We reported on a man left paralyzed on the streets of Tulsa. How’s he doing now? What Fortune 500 company decided against expanding in Oklahoma again? The Frontier is updating its most-read stories of 2023.
5. Gov. Kevin Stitt paid more than $1.9 million in legal fees for gaming lawsuits with state money
Publication date: Aug. 4
What happened: Gov. Kevin Stitt paid nearly $2 million in state money to law firms representing the governor in legal fights with the tribes. The money came from funds the tribes pay the state to ensure Oklahoma is receiving its cut from tribal gaming operations. Oklahoma Attorney General Gentner Drummond said he was looking into whether the funds were properly used and filed a motion in one of those cases to take over legal representation for the state.
Update: The Oklahoma Legislative Office of Fiscal Transparency issued a report in November that found the amount of tribal gaming funds the governor’s office spent on attorneys was even higher than initially reported — $3.3 million. Stitt’s attorneys are also still fighting Drummond’s bid to take over legal representation in one case. Drummond has asked the federal court to have the Oklahoma Supreme Court rule on the issue. The federal court has not yet issued a decision.
4. A patient-dumping probe clears two Tulsa hospitals after man left paralyzed on the streets
Publication date: Sept. 27
What happened: Brent Thurman, a man experiencing homelessness in Tulsa, sought care at two local hospitals last year for what turned out to be a serious blood infection. Instead, he was left on the sidewalk unable to move. A federal investigation into whether the hospitals failed to treat Thurman cleared them of wrongdoing. Thurman now lives partially paralyzed in a nursing home.
Update: Over the last several months, Thurman has been in and out of the hospital for seizures, low oxygen and pneumonia. He’s working with a new lawyer to look over his case. The federal government has not returned additional requests for information to The Frontier.
3. Millions of dollars meant to boost broadband access in Oklahoma has gone to emergency responders instead
Publication date: April 4
What happened: The Oklahoma Broadband Office is in charge of expanding broadband internet access in rural communities in the state. But in November 2022, its board voted to use $19.9 million in federal relief money to upgrade the Department of Public Safety’s telecommunications system for first responders instead. The Department of Public Safety said it didn’t ask the Broadband Office for the money, and none of the legislators leading the state committee that allocates federal relief funding said they knew about the agency’s decision beforehand.
Update: Broadband Office spokesperson Tim Allen said none of the funding allocated for emergency system upgrades was ultimately transferred to the Department of Public Safety. The Oklahoma Office of Management and Enterprise Services is holding it for qualifying broadband projects. The Broadband Office is using about $374 million in federal relief money for service provider grants to expand high-speed internet access, which it plans to award in early 2024.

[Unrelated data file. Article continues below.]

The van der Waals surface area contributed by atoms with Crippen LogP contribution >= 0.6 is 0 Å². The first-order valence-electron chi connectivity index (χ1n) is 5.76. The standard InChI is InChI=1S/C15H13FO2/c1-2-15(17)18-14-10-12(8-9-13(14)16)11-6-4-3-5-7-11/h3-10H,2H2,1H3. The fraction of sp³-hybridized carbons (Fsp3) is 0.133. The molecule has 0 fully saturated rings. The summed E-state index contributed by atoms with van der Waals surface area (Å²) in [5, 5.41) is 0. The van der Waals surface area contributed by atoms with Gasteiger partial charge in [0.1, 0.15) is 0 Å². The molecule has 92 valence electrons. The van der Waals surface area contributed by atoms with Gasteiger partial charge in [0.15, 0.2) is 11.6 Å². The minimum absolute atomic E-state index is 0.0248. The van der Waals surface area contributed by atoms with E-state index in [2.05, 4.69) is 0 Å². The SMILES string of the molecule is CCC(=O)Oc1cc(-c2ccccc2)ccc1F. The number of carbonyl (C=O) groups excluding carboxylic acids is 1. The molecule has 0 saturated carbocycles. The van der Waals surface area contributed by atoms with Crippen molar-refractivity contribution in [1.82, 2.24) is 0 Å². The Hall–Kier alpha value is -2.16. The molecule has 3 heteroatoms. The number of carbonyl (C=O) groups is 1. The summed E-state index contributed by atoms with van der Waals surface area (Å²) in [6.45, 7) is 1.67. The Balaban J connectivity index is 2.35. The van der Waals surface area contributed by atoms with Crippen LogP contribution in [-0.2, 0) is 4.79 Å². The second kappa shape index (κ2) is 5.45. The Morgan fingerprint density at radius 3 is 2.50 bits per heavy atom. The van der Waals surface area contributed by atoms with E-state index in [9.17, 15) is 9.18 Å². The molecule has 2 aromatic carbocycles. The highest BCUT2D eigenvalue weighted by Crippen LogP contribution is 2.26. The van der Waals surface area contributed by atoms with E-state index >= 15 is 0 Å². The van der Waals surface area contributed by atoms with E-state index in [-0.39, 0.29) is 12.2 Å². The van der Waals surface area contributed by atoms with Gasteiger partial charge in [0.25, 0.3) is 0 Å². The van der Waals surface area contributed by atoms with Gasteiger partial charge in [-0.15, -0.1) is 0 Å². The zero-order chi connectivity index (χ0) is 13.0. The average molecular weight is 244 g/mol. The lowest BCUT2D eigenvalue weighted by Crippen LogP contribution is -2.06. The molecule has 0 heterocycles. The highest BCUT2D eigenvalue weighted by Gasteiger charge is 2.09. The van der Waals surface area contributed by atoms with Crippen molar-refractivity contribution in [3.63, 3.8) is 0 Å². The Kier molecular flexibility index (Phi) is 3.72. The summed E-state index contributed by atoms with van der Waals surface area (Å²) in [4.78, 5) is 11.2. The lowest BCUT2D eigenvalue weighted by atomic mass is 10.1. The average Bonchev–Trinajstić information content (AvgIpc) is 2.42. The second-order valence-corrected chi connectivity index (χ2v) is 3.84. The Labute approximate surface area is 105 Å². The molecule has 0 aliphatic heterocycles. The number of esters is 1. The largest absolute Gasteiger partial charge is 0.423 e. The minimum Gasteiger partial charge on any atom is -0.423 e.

2. Audit finds special interest groups gave Oklahoma private schools first-dibs on federal relief money while rejecting poor kids
Publication date: June 27
What happened: An audit by Oklahoma State Auditor and Inspector Cindy Byrd confirmed flaws in how the state handled the Bridge the Gap Digital Wallet pandemic relief program, after a joint investigation by The Frontier and Oklahoma Watch revealed how families spent hundreds of thousands of dollars in coronavirus federal education money on video game consoles, Christmas trees, grills and other non-educational items. The audit also found that millions in federal relief money meant to help pay tuition for Oklahoma students in private schools was misspent at the hand of special interest groups who gave preferential treatment to wealthier private schoolers while hundreds of needy children missed out on financial aid.
Update: Gov. Kevin Stitt’s office has since spent another $17.7-million round of federal coronavirus education funds. Oklahoma Attorney General Gentner Drummond also said in November that Oklahoma taxpayers will likely have to pay back $18 million to the federal government for the issues during the first round of educational relief funding.
1. Why three major companies have passed on expanding in Oklahoma
Publication date: March 28
What happened: Despite hundreds of millions of dollars in promised incentives, three large companies — Volkswagen, Tesla and Panasonic — passed on building factories in Oklahoma in recent years. Some blamed a lack of qualified workers and infrastructure while others faulted Oklahoma’s conservative politics.
Update: A new Senate committee on business retention and economic development has met four times this year, including a meeting this fall after Michelin announced it would close a plant in Ardmore that employs 1,400 workers. Lawmakers heard presentations on workforce development efforts, incentive programs and plans to improve industrial sites throughout the state. The committee hasn’t finalized any official recommendations, though lawmakers will likely lean on what they’ve learned in the meetings while writing bills for the next legislative session, said Senate spokesman Alex Gerszewski.
Just before Christmas, Panasonic said Oklahoma was out of the running for yet another project — an electric vehicle battery plant.